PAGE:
My MBP battery replacement saga

Late in February, I noticed that my MacBook Pro (13”, Early 2015) “teetered” while I was typing on a flat surface. I checked it on a couple different surfaces and confirmed that there was a bulge in the bottom of the case. Having read that a bulging battery can constitute a hazard, I brought it in to my local Apple Store for a battery replacement.

Upon checking my serial number, the Genius told me I wasn’t eligible for a free replacement. I asked, incidentally, whether Apple was still fixing delaminated screens for free, as they had done for a while. I was told that program had ended, and I could pay for a new screen. The delamination wasn’t affecting me while using the device so I declined. I was given a price of $199 and told it would take “3-5 business days” for the battery replacement. I accepted.

I received email notices from Apple that my repair had been logged, and later, that my device had arrived. The status didn’t update for a few days.

Eight business days after dropping off, I received a call from the store to inform me they couldn’t replace the battery because it had a third-party SSD in it, and they couldn’t warranty the repair. Yes, I had replaced the SSD a couple years ago. In order to be able to proceed with the repair, it would now cost $750 (presumably to replace the SSD as well). I expressed my displeasure and declined.

Two days later I received a call from the store (different person) to tell me my computer had arrived and I could come in to pick it up. I had a few days to stew about this, and proceeded to (politely- really!) express my disappointment (I had researched my options - I did NOT want to deal with a glued-in battery, nor did I want to drop over $2,000 on a new machine). I asked if I could drop the old SSD back in and try again (yes, he told me he would try that). The Apple Store employee listened to my complaints about being without my MBP for another two weeks (I don’t pay for my shoes with this device, so it’s inconvenient, not critical, to be honest) with the usual empathy, and we concluded the call.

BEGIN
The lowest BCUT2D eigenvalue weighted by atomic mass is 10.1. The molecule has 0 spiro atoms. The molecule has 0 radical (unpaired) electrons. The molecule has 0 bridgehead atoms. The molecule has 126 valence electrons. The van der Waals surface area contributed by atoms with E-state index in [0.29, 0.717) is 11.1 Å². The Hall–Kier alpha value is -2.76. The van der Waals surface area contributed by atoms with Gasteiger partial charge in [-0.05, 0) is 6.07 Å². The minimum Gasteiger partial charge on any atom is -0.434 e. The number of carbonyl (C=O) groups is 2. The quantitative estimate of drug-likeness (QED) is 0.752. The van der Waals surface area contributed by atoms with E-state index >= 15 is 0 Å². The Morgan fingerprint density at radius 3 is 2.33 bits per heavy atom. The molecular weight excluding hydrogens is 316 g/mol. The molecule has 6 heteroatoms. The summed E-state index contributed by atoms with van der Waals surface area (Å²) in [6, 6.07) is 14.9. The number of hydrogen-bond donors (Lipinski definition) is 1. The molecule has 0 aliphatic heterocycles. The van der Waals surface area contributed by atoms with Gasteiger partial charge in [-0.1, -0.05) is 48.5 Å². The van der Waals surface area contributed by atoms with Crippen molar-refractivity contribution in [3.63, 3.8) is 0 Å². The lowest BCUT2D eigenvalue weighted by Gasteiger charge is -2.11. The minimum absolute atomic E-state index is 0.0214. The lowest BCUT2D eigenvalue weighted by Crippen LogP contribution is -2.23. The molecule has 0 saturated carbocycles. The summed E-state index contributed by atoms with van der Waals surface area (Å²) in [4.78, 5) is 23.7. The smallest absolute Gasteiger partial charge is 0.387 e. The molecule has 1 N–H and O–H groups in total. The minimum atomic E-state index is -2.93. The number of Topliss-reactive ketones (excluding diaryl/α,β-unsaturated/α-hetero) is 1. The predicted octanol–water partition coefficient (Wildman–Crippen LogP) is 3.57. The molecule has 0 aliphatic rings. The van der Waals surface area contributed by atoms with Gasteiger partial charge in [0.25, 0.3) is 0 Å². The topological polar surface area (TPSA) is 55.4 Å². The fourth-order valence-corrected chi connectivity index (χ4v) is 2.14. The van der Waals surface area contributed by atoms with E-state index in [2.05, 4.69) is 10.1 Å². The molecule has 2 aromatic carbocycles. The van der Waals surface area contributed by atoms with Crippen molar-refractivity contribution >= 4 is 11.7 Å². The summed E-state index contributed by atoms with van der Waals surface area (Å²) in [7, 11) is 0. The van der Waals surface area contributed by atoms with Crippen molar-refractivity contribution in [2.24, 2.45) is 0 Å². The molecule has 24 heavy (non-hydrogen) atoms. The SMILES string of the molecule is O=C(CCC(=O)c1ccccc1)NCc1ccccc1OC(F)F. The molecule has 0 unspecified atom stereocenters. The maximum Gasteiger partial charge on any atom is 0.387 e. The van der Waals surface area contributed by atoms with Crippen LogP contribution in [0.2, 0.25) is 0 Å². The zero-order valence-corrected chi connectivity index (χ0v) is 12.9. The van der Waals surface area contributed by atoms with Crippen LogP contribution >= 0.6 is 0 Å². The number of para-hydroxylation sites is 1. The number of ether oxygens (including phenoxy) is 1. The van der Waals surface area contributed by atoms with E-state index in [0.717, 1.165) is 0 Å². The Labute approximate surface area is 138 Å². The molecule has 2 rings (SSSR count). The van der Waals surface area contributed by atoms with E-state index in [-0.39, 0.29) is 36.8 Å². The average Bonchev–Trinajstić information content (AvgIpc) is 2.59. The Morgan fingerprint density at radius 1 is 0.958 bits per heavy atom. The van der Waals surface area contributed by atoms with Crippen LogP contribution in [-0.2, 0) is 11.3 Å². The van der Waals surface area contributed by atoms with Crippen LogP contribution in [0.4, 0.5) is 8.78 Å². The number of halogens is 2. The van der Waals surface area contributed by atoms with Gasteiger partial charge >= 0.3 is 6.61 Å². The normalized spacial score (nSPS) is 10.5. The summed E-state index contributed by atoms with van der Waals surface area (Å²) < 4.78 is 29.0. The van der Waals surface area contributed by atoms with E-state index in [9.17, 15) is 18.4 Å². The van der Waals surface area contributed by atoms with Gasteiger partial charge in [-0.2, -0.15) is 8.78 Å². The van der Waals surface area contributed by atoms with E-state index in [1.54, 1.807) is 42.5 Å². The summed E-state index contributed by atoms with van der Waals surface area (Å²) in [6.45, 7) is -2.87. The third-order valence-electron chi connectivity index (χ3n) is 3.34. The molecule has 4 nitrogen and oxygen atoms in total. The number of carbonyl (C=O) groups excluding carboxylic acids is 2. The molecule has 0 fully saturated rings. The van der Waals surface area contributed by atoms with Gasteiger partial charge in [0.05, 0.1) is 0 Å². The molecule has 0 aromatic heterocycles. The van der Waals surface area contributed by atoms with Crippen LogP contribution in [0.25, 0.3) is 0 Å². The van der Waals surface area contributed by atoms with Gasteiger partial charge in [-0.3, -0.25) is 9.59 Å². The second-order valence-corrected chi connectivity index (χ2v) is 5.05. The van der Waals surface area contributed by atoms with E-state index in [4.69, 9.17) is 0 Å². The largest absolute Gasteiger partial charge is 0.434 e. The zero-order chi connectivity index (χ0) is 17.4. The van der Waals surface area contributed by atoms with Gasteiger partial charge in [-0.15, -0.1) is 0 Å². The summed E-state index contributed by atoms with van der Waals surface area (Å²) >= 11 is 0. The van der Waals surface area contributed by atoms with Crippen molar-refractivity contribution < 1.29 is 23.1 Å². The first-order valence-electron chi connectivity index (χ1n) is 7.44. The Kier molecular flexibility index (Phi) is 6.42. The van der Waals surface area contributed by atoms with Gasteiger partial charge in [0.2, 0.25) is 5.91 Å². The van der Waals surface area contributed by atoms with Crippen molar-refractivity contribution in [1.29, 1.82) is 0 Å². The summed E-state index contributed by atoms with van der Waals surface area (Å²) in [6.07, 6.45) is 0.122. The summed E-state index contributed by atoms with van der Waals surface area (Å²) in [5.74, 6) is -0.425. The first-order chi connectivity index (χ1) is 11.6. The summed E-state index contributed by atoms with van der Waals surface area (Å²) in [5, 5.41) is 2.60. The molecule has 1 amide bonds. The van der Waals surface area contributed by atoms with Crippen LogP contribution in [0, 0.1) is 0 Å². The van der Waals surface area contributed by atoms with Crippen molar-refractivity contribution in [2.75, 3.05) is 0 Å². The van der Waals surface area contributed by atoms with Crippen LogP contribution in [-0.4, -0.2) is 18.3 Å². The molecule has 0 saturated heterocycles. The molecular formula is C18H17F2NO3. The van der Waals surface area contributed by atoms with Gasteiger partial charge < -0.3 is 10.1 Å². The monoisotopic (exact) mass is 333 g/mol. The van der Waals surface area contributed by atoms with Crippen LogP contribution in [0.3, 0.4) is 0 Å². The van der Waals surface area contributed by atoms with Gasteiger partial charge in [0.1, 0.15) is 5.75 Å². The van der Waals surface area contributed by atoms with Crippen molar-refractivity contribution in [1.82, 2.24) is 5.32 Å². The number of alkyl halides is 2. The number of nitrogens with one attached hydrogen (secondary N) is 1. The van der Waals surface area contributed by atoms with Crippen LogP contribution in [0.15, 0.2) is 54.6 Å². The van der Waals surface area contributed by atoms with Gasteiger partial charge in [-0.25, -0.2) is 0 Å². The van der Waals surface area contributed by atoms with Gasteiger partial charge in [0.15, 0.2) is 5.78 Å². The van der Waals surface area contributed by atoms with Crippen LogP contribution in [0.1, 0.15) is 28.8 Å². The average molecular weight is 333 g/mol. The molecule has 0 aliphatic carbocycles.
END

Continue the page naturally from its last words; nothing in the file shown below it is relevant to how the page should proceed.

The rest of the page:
Fifteen minutes later, the same Apple Store employee (Noah at the Ridgedale store in MN!) called back. He told me they could do a “top case replacement” in the store, for the same $199, but couldn’t warranty the machine. Another 3-5 days. Sold!!

The next day I received a call telling me my MBP repair was complete and that I could pick it up. When I received it, I noticed that my stickers were gone. I asked about it, and the employee told me they must have replaced the display. Color me shocked. New display, new top case (includes battery and keyboard and probably some other stuff). I feel like I got 2/3 of a new machine!

I’m obviously happy with the outcome, but I’m left with two questions:

  1. Why didn’t they offer the in-store option right away?
  2. Why did I get a new display? I assume they did this when it was sent for repair, and not in the store. I was told they didn’t perform these repairs for free.
1 Like

Perhaps they didn’t have the top case for your machine in stock when you brought it in. I took my 2013 15" MBP in a couple of years ago for the same bulge issue after phone support assured me that they would be able to fix it in store. When I got there I was told that they “go through a lot of these” and were temporarily out of stock. Umm… Doesn’t Apple excel at supply chain management and shouldn’t you have known that? So they had to send it out. Add another $30 (I think it was) to the cost - although that did mean that it came back with a warranty. I wasn’t happy to have to leave it - both for the extra repair time and because the closest Apple Store is a 3 to 4 hour round trip drive. And no, they won’t ship it back to you if you bring it in.

I also got a long lecture about was a horrible customer I was for having dared to open the machine to investigate the problem (not exaggerating). I’d needed to remove the third party SSD anyway since I’d suspected that would complicate repairs. I think that he was looking for an excuse to refuse to take it but in the end was told by his management that he couldn’t do that.

I was very unhappy with the interaction and with the whole process.

They offer this, at least in the US stores I’ve worked with.

I asked. They refused. That made no sense to me. Perhaps I should have taken it up with the manager.

1 Like

Here in the US… if Apple repairs your computer in-store, ship to customer is not a normal option. If your computer is sent to the Repair Service Center (referred to as Depot), they offer to Ship to Customer or Store. If you call AppleCare and request self service, they will ship a box for you to package your computer in. You then drop it off at a FedEx location and after the repair is completed, it is shipped back to you.

It is shame that you were treated the way you were by that technician. And YES, you should have brought a Manager into that conversation. That being said… some customers think they live on Mount Olympus and “How dare this mere mortal” question my skills with a pentalobe driver? That is a fine line for both parties to walk sometimes.

1 Like